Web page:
Making a police report
Making a police report after a sexual assault can be a very difficult decision for survivors. It can be an especially difficult decision if you know the perpetrator.
When making the initial report, the officer will ask you for a description of the incident. The officer will also ask you about location of the incident, what happened, who was present and other detailed information.
Some questions an officer may ask will probably be difficult for you to answer, especially since it can be very emotional to talk about the assault or you may feel you have already told your story. Keep in mind that the officer’s duty is to be objective and gather as many facts as possible. The officer is not trying to blame you when he/she ask questions about the assault.
It may be embarrassing to tell the officer details of the attack, but it is very important to provide as much information as possible to the police.
An advocate from the law enforcement agency can assist you throughout the investigation process and serve as a liaison between you and the police or courts.
The court process begins when the state takes legal action against the alleged perpetrator. The prosecutor will make the decision to go forward with a case based on the evidence gathered by the police investigator.
The process may take quite a while, and sometimes people wait up to a year before the case is formally charged.
Common feelings after experiencing violence or sexual assault
You may be feeling some, or all, of the emotions below.
Shock and disbelief
Immediately after an assault, many people are in a state of shock. Some will act as if nothing has happened, trying to make life seem normal. Others find themselves in daze or have difficulty focusing.
There may also be periods when a person is preoccupied with thoughts and feelings about the assault. The person may have unwanted memories, flashbacks or nightmares. There may be times of re-experiencing some of the sensations and feelings that happened during the assault.
Difficulty controlling emotions
While some experience an overwhelming amount of emotions immediately after an assault, others find that days, months or even years may pass before feelings surface. Emotions can change rapidly. Sometimes they start crying uncontrollably or laughing nervously.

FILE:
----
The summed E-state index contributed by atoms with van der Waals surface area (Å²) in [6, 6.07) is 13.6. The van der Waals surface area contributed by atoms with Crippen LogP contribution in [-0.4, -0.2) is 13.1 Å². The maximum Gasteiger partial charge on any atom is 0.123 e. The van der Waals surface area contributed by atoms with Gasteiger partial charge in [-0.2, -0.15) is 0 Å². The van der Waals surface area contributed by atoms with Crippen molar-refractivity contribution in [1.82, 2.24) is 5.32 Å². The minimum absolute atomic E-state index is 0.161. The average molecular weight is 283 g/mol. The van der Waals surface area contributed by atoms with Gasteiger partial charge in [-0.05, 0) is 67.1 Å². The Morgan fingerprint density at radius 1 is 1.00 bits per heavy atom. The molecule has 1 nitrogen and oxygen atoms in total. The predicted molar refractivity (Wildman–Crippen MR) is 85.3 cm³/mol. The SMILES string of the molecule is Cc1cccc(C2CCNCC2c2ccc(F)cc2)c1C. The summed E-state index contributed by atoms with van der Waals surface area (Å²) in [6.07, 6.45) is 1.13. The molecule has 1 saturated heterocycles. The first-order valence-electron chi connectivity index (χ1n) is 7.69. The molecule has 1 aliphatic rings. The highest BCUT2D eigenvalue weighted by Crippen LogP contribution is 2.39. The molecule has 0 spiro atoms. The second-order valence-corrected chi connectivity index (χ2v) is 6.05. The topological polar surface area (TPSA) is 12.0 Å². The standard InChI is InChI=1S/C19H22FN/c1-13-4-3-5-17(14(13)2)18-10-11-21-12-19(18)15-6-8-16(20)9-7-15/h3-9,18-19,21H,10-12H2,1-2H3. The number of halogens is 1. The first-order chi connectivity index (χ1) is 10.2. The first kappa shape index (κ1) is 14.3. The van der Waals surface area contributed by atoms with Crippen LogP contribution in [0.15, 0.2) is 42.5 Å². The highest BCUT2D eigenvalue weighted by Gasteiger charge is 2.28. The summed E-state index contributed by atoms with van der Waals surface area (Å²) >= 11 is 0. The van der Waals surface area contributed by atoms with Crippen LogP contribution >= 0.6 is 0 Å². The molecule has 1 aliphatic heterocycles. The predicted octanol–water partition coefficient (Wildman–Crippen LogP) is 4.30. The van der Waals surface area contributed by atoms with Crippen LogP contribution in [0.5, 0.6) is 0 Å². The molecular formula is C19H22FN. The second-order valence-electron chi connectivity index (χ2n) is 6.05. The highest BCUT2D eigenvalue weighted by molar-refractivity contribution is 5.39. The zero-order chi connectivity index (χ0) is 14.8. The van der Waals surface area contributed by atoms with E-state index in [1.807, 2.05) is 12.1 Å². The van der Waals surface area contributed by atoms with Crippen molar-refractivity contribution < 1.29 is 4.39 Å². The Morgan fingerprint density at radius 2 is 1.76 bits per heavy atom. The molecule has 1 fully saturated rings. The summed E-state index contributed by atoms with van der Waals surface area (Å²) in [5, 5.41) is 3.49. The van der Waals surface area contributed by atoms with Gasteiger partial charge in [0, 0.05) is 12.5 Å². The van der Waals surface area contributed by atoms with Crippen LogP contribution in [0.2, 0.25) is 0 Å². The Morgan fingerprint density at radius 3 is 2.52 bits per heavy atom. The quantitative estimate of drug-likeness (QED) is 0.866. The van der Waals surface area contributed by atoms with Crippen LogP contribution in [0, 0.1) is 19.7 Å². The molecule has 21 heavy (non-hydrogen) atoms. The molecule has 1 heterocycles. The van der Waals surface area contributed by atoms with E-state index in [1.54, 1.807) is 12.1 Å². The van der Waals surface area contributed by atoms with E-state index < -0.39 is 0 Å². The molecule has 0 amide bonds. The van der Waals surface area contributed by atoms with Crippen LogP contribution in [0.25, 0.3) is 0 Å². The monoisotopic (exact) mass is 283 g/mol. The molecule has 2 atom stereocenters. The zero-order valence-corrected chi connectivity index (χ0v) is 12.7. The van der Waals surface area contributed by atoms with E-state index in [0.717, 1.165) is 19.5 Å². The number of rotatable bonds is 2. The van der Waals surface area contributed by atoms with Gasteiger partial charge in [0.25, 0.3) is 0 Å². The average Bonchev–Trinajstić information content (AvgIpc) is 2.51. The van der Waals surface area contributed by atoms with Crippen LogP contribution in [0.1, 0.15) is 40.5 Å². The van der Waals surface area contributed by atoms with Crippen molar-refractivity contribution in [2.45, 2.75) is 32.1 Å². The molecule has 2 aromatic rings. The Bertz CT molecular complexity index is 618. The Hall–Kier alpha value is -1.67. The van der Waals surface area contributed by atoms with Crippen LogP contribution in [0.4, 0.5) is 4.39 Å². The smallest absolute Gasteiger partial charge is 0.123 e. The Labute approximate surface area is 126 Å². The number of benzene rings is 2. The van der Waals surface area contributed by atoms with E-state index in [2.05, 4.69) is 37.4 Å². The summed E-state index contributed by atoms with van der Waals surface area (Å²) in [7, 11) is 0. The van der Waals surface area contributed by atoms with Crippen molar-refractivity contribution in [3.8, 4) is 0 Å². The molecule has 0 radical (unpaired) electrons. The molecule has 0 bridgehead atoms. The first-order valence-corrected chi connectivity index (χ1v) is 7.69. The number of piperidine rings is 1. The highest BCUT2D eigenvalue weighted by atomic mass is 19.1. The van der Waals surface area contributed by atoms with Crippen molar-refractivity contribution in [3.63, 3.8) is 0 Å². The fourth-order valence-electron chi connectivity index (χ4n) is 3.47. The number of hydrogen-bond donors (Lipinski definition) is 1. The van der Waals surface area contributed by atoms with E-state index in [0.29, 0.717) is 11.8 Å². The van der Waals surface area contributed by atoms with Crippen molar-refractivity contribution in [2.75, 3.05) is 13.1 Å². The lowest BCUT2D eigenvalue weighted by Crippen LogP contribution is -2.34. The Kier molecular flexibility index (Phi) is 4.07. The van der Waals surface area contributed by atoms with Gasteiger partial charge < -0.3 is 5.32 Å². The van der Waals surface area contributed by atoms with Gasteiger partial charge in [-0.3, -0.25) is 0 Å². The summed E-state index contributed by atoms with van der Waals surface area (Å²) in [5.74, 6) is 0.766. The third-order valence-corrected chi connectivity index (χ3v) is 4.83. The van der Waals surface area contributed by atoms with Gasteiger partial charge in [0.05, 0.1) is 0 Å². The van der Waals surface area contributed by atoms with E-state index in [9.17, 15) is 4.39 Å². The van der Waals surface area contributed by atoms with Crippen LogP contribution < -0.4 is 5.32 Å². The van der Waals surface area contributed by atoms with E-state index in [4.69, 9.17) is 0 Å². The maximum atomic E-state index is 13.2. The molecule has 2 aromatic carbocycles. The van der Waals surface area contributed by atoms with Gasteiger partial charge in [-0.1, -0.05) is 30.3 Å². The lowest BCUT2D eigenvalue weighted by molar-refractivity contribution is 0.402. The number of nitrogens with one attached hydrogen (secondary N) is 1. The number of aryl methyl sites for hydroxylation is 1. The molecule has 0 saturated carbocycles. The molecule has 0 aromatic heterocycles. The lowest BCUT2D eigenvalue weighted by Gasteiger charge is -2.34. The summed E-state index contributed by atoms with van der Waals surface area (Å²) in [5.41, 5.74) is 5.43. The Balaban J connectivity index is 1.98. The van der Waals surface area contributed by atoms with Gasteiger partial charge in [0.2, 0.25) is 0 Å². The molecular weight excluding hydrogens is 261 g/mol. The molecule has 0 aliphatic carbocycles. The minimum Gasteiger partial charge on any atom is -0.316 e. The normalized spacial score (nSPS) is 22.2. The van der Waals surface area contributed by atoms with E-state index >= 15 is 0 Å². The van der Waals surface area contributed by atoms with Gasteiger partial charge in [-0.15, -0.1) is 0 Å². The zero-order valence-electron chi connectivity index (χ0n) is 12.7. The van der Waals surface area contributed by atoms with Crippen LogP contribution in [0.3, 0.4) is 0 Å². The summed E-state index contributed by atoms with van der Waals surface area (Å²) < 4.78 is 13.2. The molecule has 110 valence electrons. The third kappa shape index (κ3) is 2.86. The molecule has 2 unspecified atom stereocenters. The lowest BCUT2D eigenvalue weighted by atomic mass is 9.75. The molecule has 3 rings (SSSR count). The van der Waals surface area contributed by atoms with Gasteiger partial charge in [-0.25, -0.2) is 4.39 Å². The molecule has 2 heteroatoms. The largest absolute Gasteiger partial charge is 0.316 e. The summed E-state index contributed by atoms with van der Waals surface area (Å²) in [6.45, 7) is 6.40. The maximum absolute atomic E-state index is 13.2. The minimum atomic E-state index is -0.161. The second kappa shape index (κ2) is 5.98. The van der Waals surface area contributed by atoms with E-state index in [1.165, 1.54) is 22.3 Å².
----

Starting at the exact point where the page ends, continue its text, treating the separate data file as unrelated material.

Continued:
Self-blame and/or shame
Many survivors are blamed by individuals they tell about the incident. These reactions are fueled by society’s myths about abuse and assault. Survivors may also feel that the rape/abuse/ assault was their fault or that they could have done something to prevent it. These feelings can make it difficult to get help, as a person may feel that others won’t believe them or will judge them. No one deserves to be assaulted, and being assaulted does not make you a bad person.
Difficulty in relationships
Sexual assault and or abuse impacts a person’s ability to trust others. People may feel alone in their experience and that no one can understand. Withdrawing from others or changes in relationships are common. People who have been assaulted may feel irritable or angry with the people in their lives. Sexual intimacy may be difficult and could bring up painful memories or a fear of losing control.
Concern for the assailant
Some survivors express concern about what will happen to the assailant if the attack is reported or prosecuted. Others express a concern that an assailant is sick or ill and needs psychiatric care more than prison. It is human to show concern for others, especially those who are troubled, destructive, and confused. Some of these attitudes may be the result of the survivor’s effort to understand what happened, particularly if there was a previous relationship.
Emotional or psychological effects
Many emotions or changes in feelings may occur over time, including but not limited to:
- Hopelessness or Powerlessness
- Loneliness or Isolation
- Numb, detached or empty
- Impaired memory
- Loss of appetite
- Thoughts of suicide and death
- Substance abuse
- Loss of control
- Feeling that others can tell that they have been sexually assaulted just by looking at them
- Cheyenne Regional Medical Center (CRMC)
– Main: (307) 634-2273
– Emergency Department: (307) 633-7670
– Sex Assault Coordinator: (307) 633-7610
– Behavioral Health: (307) 633-7382
– Victim Helpline: (888) 996-8816
- Cheyenne Laramie County Public Health: (307) 633-4000
- Family Planning: (307) 633-4040
- Peak Wellness: (307) 634-9653
- Human Trafficking Hotline: (888) 373-7888
- Safe House: (307) 634-8655
- National Domestic Violence Hotline: (800) 799-7233
- Suicide Hotlines: (800) 457-9312, (800) SUICIDE
- Wyoming Office of Victim Services: (307) 777-7200
- US Attorney Victim Program: (307) 772-2124
- Burns Police Department: (307) 547-2252
- Cheyenne Police Department: (307) 637-6519
- Laramie County Sheriff’s Office: (307) 633-4700
- Pine Bluffs Police Department: (307) 245-3777
- FE Warren AFB Response Coordinator: (307) 773-6444